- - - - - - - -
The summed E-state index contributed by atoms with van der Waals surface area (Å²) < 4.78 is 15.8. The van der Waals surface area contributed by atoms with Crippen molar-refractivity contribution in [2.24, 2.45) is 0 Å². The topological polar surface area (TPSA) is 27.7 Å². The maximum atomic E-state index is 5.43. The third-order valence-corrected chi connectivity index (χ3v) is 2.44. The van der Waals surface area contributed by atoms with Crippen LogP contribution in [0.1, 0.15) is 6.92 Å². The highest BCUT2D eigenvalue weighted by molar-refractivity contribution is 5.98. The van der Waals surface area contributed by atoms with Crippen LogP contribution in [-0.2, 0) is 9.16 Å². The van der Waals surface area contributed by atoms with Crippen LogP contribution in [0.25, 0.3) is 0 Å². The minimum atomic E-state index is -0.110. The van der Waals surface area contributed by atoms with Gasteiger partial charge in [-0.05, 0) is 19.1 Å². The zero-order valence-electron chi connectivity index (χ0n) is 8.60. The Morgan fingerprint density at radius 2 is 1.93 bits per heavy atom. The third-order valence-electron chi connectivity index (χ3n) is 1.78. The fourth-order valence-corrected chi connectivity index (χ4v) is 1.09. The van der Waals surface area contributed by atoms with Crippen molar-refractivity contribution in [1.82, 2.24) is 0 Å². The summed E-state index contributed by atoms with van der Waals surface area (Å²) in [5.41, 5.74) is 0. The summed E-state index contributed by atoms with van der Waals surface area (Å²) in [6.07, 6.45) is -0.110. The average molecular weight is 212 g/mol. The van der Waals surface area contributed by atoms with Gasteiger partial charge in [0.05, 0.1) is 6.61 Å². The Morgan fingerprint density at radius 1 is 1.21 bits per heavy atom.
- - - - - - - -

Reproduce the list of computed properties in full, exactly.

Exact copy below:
The summed E-state index contributed by atoms with van der Waals surface area (Å²) < 4.78 is 15.8. The van der Waals surface area contributed by atoms with Crippen molar-refractivity contribution in [2.24, 2.45) is 0 Å². The topological polar surface area (TPSA) is 27.7 Å². The maximum atomic E-state index is 5.43. The third-order valence-corrected chi connectivity index (χ3v) is 2.44. The van der Waals surface area contributed by atoms with Crippen LogP contribution in [0.1, 0.15) is 6.92 Å². The highest BCUT2D eigenvalue weighted by molar-refractivity contribution is 5.98. The van der Waals surface area contributed by atoms with Crippen LogP contribution in [-0.2, 0) is 9.16 Å². The van der Waals surface area contributed by atoms with Crippen LogP contribution in [0.25, 0.3) is 0 Å². The minimum atomic E-state index is -0.110. The van der Waals surface area contributed by atoms with Gasteiger partial charge in [-0.05, 0) is 19.1 Å². The zero-order valence-electron chi connectivity index (χ0n) is 8.60. The Morgan fingerprint density at radius 2 is 1.93 bits per heavy atom. The third-order valence-electron chi connectivity index (χ3n) is 1.78. The fourth-order valence-corrected chi connectivity index (χ4v) is 1.09. The van der Waals surface area contributed by atoms with Crippen molar-refractivity contribution in [1.82, 2.24) is 0 Å². The summed E-state index contributed by atoms with van der Waals surface area (Å²) in [5.41, 5.74) is 0. The summed E-state index contributed by atoms with van der Waals surface area (Å²) in [6.07, 6.45) is -0.110. The average molecular weight is 212 g/mol. The van der Waals surface area contributed by atoms with Gasteiger partial charge in [0.05, 0.1) is 6.61 Å². The Morgan fingerprint density at radius 1 is 1.21 bits per heavy atom.